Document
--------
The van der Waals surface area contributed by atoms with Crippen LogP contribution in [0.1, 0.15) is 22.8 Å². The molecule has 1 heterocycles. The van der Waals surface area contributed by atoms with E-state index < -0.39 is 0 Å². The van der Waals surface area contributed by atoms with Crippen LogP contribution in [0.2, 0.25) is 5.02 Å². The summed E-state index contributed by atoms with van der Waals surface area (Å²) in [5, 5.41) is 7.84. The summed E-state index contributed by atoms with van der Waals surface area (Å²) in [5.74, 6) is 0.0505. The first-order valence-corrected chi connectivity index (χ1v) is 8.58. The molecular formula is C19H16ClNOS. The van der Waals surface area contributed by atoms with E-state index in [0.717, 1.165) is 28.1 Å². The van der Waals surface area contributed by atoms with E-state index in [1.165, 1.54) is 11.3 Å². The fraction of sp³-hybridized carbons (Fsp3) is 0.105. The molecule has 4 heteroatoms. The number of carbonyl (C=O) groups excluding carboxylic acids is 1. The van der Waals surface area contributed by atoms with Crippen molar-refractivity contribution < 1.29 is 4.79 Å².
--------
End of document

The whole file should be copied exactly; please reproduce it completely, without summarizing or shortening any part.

The van der Waals surface area contributed by atoms with Crippen LogP contribution in [0.1, 0.15) is 22.8 Å². The molecule has 1 heterocycles. The van der Waals surface area contributed by atoms with E-state index < -0.39 is 0 Å². The van der Waals surface area contributed by atoms with Crippen LogP contribution in [0.2, 0.25) is 5.02 Å². The summed E-state index contributed by atoms with van der Waals surface area (Å²) in [5, 5.41) is 7.84. The summed E-state index contributed by atoms with van der Waals surface area (Å²) in [5.74, 6) is 0.0505. The first-order valence-corrected chi connectivity index (χ1v) is 8.58. The molecular formula is C19H16ClNOS. The van der Waals surface area contributed by atoms with E-state index in [0.717, 1.165) is 28.1 Å². The van der Waals surface area contributed by atoms with E-state index in [1.165, 1.54) is 11.3 Å². The fraction of sp³-hybridized carbons (Fsp3) is 0.105. The molecule has 4 heteroatoms. The number of carbonyl (C=O) groups excluding carboxylic acids is 1. The van der Waals surface area contributed by atoms with Crippen molar-refractivity contribution < 1.29 is 4.79 Å².